Citibank filed a petition to compel McGill to arbitrate her claims on an individual basis as required by the Agreement's arbitration provision. The trial court granted the petition in part and denied it in part. Specifically, the court severed and stayed the claims for injunctive relief under the UCL, FAL, and CLRA, and ordered McGill to arbitrate all her other claims, including claims for restitution and damages under the UCL, FAL, CLRA, and Insurance Code. Despite finding the Agreement's arbitration provision applied to all of McGill's claims, the trial court refused to order arbitration of the injunctive relief claims based on the California Supreme Court's Broughton–Cruz rule. Citibank timely appealed the trial court's decision refusing to require McGill to arbitrate her injunctive relief claims.
DiscussionA. Standard of Review
“ ‘ “There is no uniform standard of review for evaluating an order denying a motion to compel arbitration. [Citation.] If the court's order is based on a decision of fact, then we adopt a substantial evidence standard. [Citations.] Alternatively, if the court's denial rests solely on a decision of law, then a de novo standard of review is employed. [Citations.]” [Citation.]’ [Citation.]” (Network Capital Funding Corp. v. Papke (2014) 230 Cal.App.4th 503, 508–509.) Here, the trial court denied Citibank's petition to compel arbitration of McGill's injunctive relief claims because the FAA did not preempt the Broughton–Cruz rule, which rendered those claims inarbitrable. We review these legal questions de novo.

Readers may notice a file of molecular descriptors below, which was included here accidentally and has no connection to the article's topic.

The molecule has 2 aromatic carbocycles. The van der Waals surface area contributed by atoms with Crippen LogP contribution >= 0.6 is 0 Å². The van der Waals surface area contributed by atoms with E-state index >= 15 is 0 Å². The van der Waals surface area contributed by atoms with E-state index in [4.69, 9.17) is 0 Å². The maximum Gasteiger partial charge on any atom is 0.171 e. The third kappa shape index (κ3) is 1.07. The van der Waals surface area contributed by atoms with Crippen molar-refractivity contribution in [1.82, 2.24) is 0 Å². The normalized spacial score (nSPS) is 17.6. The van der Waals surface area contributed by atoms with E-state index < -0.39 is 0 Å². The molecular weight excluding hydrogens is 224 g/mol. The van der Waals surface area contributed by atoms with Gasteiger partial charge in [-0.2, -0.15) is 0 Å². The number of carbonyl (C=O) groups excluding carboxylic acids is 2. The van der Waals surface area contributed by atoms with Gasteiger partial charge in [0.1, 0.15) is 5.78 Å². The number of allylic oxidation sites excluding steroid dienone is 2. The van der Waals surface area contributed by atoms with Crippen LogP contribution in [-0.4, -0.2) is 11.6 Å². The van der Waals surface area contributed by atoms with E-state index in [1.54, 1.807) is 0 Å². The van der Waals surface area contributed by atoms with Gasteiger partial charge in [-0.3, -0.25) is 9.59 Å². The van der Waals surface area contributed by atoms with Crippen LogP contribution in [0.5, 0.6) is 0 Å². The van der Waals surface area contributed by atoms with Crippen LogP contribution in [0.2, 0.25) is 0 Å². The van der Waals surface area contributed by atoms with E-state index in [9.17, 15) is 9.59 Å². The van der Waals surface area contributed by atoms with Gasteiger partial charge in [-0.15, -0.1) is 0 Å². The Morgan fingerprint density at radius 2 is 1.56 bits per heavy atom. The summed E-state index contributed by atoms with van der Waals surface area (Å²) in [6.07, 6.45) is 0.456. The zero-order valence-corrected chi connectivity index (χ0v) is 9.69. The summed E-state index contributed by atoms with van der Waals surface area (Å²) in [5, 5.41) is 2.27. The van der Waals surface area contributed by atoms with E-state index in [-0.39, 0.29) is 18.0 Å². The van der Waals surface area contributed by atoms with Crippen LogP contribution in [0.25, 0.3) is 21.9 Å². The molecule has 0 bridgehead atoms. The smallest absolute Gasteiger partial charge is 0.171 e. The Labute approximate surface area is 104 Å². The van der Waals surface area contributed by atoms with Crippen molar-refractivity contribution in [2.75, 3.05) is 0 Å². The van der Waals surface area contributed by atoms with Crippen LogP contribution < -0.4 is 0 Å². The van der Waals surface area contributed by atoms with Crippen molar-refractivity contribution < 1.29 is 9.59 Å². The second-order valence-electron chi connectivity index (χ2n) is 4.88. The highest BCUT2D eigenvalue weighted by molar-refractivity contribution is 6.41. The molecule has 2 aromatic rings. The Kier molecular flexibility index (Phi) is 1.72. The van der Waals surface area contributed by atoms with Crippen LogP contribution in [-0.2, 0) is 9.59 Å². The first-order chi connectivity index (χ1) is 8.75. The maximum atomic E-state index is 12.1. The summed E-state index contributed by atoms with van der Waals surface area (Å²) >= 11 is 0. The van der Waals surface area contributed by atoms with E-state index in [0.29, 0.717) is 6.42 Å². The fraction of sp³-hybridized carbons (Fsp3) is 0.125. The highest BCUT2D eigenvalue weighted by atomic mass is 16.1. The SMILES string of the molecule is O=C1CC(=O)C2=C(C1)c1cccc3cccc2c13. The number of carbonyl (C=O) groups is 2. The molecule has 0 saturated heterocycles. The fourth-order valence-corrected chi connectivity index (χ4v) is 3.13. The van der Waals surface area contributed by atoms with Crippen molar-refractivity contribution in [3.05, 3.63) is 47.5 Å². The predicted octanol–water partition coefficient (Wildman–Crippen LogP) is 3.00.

B. Governing FAA Preemption Principles
The FAA “was designed ‘to overrule the judiciary's longstanding refusal to enforce agreements to arbitrate’ [citation], and place such agreements ‘ “upon the same footing as other contracts” ’ [citations].” (Volt Info. Sciences v. Leland Stanford Jr. U. (1989) 489 U.S. 468, 474 (Volt ).) Toward that end, the FAA declares that a written agreement to arbitrate in any contract involving interstate commerce or a maritime transaction “shall be valid, irrevocable, and enforceable, save upon such grounds as exist at law or in equity for the revocation of any contract.” (9 U.S.C. § 2.)
“ ‘Section 2 [of the FAA] is a congressional declaration of a liberal federal policy favoring arbitration agreements, notwithstanding any state substantive or procedural policies to the contrary. The effect of the section is to create a body of federal substantive law of arbitrability, applicable to any arbitration agreement within the coverage of the Act.’ [Citation.] ․ [T]his body of substantive law is enforceable in both state and federal courts ․ [and] ‘withdr[a]w[s] the power of the states to require a judicial forum for the resolution of claims which the contracting parties agreed to resolve by arbitration.’ [Citation.]” (Perry v. Thomas (1987) 482 U.S. 483, 489 (Perry ); see American Express Co. v. Italian Colors Restaurant (2013) 570 U.S. ––––, –––– [133 S.Ct. 2304, 2309] (Italian Colors ) [“consistent with [section 2 of the FAA], courts must ‘rigorously enforce’ arbitration agreements according to their terms”].)